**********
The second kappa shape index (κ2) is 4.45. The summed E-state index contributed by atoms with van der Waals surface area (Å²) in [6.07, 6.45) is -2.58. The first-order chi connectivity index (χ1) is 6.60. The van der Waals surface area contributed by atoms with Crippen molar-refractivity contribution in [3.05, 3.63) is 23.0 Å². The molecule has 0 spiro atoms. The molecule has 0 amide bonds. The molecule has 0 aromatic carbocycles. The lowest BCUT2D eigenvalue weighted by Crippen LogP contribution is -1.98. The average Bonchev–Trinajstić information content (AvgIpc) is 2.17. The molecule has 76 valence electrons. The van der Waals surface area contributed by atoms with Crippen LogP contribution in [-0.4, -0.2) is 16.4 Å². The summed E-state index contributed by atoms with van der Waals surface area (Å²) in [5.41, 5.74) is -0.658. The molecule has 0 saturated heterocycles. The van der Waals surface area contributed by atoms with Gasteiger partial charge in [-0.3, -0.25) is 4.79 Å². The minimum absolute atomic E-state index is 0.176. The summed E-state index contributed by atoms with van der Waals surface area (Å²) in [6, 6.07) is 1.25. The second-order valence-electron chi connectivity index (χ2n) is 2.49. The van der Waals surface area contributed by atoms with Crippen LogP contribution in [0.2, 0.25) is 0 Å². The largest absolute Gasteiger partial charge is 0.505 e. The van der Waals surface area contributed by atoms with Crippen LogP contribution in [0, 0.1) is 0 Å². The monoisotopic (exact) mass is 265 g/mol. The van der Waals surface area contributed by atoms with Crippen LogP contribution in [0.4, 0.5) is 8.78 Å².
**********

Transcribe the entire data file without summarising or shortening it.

The second kappa shape index (κ2) is 4.45. The summed E-state index contributed by atoms with van der Waals surface area (Å²) in [6.07, 6.45) is -2.58. The first-order chi connectivity index (χ1) is 6.60. The van der Waals surface area contributed by atoms with Crippen molar-refractivity contribution in [3.05, 3.63) is 23.0 Å². The molecule has 0 spiro atoms. The molecule has 0 amide bonds. The molecule has 0 aromatic carbocycles. The lowest BCUT2D eigenvalue weighted by Crippen LogP contribution is -1.98. The average Bonchev–Trinajstić information content (AvgIpc) is 2.17. The molecule has 76 valence electrons. The van der Waals surface area contributed by atoms with Crippen LogP contribution in [-0.4, -0.2) is 16.4 Å². The summed E-state index contributed by atoms with van der Waals surface area (Å²) in [5.41, 5.74) is -0.658. The molecule has 0 saturated heterocycles. The van der Waals surface area contributed by atoms with Gasteiger partial charge in [-0.3, -0.25) is 4.79 Å². The minimum absolute atomic E-state index is 0.176. The summed E-state index contributed by atoms with van der Waals surface area (Å²) in [6, 6.07) is 1.25. The second-order valence-electron chi connectivity index (χ2n) is 2.49. The van der Waals surface area contributed by atoms with Crippen LogP contribution in [0.2, 0.25) is 0 Å². The largest absolute Gasteiger partial charge is 0.505 e. The van der Waals surface area contributed by atoms with Crippen LogP contribution in [0, 0.1) is 0 Å². The monoisotopic (exact) mass is 265 g/mol. The van der Waals surface area contributed by atoms with Crippen LogP contribution in [0.4, 0.5) is 8.78 Å².